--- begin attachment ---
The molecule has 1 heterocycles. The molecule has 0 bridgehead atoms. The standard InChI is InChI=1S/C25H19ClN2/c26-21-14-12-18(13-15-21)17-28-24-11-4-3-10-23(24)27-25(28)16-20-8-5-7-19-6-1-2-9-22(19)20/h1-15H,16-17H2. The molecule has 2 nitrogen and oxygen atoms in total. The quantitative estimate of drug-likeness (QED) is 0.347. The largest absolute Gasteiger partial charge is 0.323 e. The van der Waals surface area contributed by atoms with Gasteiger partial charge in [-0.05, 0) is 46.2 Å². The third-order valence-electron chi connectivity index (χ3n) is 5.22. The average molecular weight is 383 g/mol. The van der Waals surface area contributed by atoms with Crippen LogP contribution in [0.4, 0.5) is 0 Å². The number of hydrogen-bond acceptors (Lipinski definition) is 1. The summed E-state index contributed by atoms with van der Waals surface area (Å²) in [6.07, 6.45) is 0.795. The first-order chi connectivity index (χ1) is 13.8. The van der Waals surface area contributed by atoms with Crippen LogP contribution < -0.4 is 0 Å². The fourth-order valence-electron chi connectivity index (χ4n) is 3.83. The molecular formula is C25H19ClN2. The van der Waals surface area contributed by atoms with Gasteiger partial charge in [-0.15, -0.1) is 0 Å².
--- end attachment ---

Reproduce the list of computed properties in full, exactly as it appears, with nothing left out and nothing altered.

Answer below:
The molecule has 1 heterocycles. The molecule has 0 bridgehead atoms. The standard InChI is InChI=1S/C25H19ClN2/c26-21-14-12-18(13-15-21)17-28-24-11-4-3-10-23(24)27-25(28)16-20-8-5-7-19-6-1-2-9-22(19)20/h1-15H,16-17H2. The molecule has 2 nitrogen and oxygen atoms in total. The quantitative estimate of drug-likeness (QED) is 0.347. The largest absolute Gasteiger partial charge is 0.323 e. The van der Waals surface area contributed by atoms with Gasteiger partial charge in [-0.05, 0) is 46.2 Å². The third-order valence-electron chi connectivity index (χ3n) is 5.22. The average molecular weight is 383 g/mol. The van der Waals surface area contributed by atoms with Crippen LogP contribution in [0.4, 0.5) is 0 Å². The number of hydrogen-bond acceptors (Lipinski definition) is 1. The summed E-state index contributed by atoms with van der Waals surface area (Å²) in [6.07, 6.45) is 0.795. The first-order chi connectivity index (χ1) is 13.8. The van der Waals surface area contributed by atoms with Crippen LogP contribution < -0.4 is 0 Å². The fourth-order valence-electron chi connectivity index (χ4n) is 3.83. The molecular formula is C25H19ClN2. The van der Waals surface area contributed by atoms with Gasteiger partial charge in [-0.15, -0.1) is 0 Å².